Echocardiography: Ultrasound of the Heart

An echocardiogram can be used to determine the source and extent of cardiac pathology. An echocardiogram can be useful as a baseline when a murmur is first heard or prior to any surgical procedures to assess for anesthetic risk. In patients with clinical signs of coughing or difficulty breathing, we can look for evidence of primary heart disease as a cause of the clinical signs and to rule in/out the possibility of heart failure. Thoracic radiographs in conjunction with an echocardiogram can be helpful as they will better evaluate the lungs.

Echocardiograms are performed utilizing color flow, pulse wave and continuous wave doppler. Exams include standard right parasternal and left apical imaging with stills and cine loop images. Formal cardiologist reporting will include assessment and treatment recommendations. The consulting cardiologist will also help you decide when referral is necessary if it is deemed that the patient would benefit from management by an attending cardiologist such as in patients with congenital abnormalities. The consulting cardiologist will be available for questions by phone or email.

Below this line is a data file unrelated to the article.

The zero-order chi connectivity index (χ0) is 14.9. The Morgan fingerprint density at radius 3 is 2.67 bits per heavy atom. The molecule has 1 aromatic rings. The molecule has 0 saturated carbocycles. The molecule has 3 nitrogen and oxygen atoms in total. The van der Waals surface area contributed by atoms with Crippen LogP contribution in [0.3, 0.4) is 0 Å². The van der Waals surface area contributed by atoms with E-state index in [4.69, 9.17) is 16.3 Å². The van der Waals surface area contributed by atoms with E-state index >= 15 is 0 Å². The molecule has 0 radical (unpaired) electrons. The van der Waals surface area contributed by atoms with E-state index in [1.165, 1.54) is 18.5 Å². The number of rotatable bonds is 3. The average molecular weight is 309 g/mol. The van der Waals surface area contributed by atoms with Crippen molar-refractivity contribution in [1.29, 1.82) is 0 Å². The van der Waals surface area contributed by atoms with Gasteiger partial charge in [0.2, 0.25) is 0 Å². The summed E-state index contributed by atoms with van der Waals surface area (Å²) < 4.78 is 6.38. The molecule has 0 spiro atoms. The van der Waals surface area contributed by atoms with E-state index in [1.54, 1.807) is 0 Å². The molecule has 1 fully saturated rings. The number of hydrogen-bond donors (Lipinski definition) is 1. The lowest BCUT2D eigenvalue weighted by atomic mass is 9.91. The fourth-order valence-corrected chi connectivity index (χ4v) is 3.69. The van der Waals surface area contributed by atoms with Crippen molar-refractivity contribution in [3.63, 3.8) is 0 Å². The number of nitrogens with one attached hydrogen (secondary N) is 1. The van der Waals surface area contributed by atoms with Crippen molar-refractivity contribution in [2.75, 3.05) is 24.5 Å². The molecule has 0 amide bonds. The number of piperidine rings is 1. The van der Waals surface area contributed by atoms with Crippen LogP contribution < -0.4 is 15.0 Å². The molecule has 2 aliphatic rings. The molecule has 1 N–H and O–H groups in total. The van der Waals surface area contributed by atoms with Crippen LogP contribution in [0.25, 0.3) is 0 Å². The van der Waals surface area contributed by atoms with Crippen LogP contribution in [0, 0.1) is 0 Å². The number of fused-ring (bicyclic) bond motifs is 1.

A blood pressure measurement (PetMap) and 6 lead EKG may also be useful and is an additional service offered by Mettasound.

Indications and assessments:

  • Heart murmurs
  • Enlarged heart on x-rays
  • Coughing
  • Difficulty breathing
  • Collapse/fainting
  • Abnormal heart rhythms
  • Hypertension (elevated blood pressure)
  • Pre-anesthetic screen
  • Pleural effusion or pericardial effusion (fluid around the lungs or heart)
  • Heart based masses or right atrial masses/cancer screen
  • Masses in the chest
  • Diaphragmatic hernia

Click on image for larger view.

Pulmonary insufficiency in a dog with HW disease

Pulmonary insufficiency in a dog with HW disease

CW doppler in same patient showing PI velocity of 3 m/s, pulmonic insufficiency velocity greater than 2.2 m/s is generally considered to be diagnostic for diastolic pulmonary hypertension.

CW doppler in same patient showing PI velocity of 3 m/s, pulmonic insufficiency velocity greater than 2.2 m/s is generally considered to be diagnostic for diastolic pulmonary hypertension.

Aortic insufficiency in a dog with systemic hypertension

Aortic insufficiency in a dog with systemic hypertension

 Mitral Valvular insufficiency

Mitral Valvular insufficiency

Left atrial enlargement in a cat with HCM

Left atrial enlargement in a cat with HCM